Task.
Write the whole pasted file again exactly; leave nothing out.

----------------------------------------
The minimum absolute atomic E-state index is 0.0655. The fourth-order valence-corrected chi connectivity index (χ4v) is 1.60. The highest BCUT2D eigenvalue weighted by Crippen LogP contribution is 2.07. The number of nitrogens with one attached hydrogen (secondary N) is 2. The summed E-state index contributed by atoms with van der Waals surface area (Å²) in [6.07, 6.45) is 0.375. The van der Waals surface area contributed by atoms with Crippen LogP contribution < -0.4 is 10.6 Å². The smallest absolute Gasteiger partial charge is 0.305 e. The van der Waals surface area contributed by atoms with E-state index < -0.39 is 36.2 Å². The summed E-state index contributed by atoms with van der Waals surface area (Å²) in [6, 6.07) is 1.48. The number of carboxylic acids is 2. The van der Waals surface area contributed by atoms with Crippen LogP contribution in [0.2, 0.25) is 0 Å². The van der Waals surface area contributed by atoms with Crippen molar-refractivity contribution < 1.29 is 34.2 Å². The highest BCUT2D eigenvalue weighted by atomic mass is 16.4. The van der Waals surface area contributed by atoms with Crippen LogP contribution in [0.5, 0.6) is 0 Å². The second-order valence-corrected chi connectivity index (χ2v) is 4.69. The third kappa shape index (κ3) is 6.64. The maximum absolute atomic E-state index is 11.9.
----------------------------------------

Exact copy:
The minimum absolute atomic E-state index is 0.0655. The fourth-order valence-corrected chi connectivity index (χ4v) is 1.60. The highest BCUT2D eigenvalue weighted by Crippen LogP contribution is 2.07. The number of nitrogens with one attached hydrogen (secondary N) is 2. The summed E-state index contributed by atoms with van der Waals surface area (Å²) in [6.07, 6.45) is 0.375. The van der Waals surface area contributed by atoms with Crippen LogP contribution < -0.4 is 10.6 Å². The smallest absolute Gasteiger partial charge is 0.305 e. The van der Waals surface area contributed by atoms with E-state index < -0.39 is 36.2 Å². The summed E-state index contributed by atoms with van der Waals surface area (Å²) in [6, 6.07) is 1.48. The number of carboxylic acids is 2. The van der Waals surface area contributed by atoms with Crippen LogP contribution in [0.2, 0.25) is 0 Å². The van der Waals surface area contributed by atoms with Crippen molar-refractivity contribution < 1.29 is 34.2 Å². The highest BCUT2D eigenvalue weighted by atomic mass is 16.4. The van der Waals surface area contributed by atoms with Crippen LogP contribution in [0.5, 0.6) is 0 Å². The second-order valence-corrected chi connectivity index (χ2v) is 4.69. The third kappa shape index (κ3) is 6.64. The maximum absolute atomic E-state index is 11.9.